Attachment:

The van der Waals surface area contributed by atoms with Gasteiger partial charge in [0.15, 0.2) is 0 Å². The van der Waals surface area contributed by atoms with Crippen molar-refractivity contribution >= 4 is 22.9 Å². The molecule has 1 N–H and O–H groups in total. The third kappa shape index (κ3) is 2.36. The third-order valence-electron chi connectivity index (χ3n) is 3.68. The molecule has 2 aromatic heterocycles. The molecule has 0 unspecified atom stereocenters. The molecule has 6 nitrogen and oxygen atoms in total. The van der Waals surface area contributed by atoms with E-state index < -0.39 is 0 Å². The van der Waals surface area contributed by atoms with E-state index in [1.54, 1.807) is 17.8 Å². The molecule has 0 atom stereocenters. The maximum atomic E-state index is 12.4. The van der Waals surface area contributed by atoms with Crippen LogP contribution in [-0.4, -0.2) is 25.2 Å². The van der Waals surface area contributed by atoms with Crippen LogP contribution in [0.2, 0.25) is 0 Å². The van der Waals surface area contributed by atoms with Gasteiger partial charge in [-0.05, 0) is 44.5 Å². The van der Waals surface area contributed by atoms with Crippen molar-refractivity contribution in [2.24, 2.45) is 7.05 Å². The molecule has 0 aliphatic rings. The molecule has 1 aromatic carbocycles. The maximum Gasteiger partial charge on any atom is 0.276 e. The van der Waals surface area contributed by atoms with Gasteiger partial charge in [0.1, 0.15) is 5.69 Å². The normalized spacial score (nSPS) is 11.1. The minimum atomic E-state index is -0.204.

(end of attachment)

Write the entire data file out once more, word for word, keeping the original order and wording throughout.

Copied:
The van der Waals surface area contributed by atoms with Gasteiger partial charge in [0.15, 0.2) is 0 Å². The van der Waals surface area contributed by atoms with Crippen molar-refractivity contribution >= 4 is 22.9 Å². The molecule has 1 N–H and O–H groups in total. The third kappa shape index (κ3) is 2.36. The third-order valence-electron chi connectivity index (χ3n) is 3.68. The molecule has 2 aromatic heterocycles. The molecule has 0 unspecified atom stereocenters. The molecule has 6 nitrogen and oxygen atoms in total. The van der Waals surface area contributed by atoms with E-state index < -0.39 is 0 Å². The van der Waals surface area contributed by atoms with E-state index in [1.54, 1.807) is 17.8 Å². The molecule has 0 atom stereocenters. The maximum atomic E-state index is 12.4. The van der Waals surface area contributed by atoms with Crippen LogP contribution in [-0.4, -0.2) is 25.2 Å². The van der Waals surface area contributed by atoms with Crippen LogP contribution in [0.2, 0.25) is 0 Å². The van der Waals surface area contributed by atoms with Gasteiger partial charge in [-0.05, 0) is 44.5 Å². The van der Waals surface area contributed by atoms with Crippen molar-refractivity contribution in [2.24, 2.45) is 7.05 Å². The molecule has 0 aliphatic rings. The molecule has 1 aromatic carbocycles. The maximum Gasteiger partial charge on any atom is 0.276 e. The van der Waals surface area contributed by atoms with Gasteiger partial charge in [0.1, 0.15) is 5.69 Å². The normalized spacial score (nSPS) is 11.1. The minimum atomic E-state index is -0.204.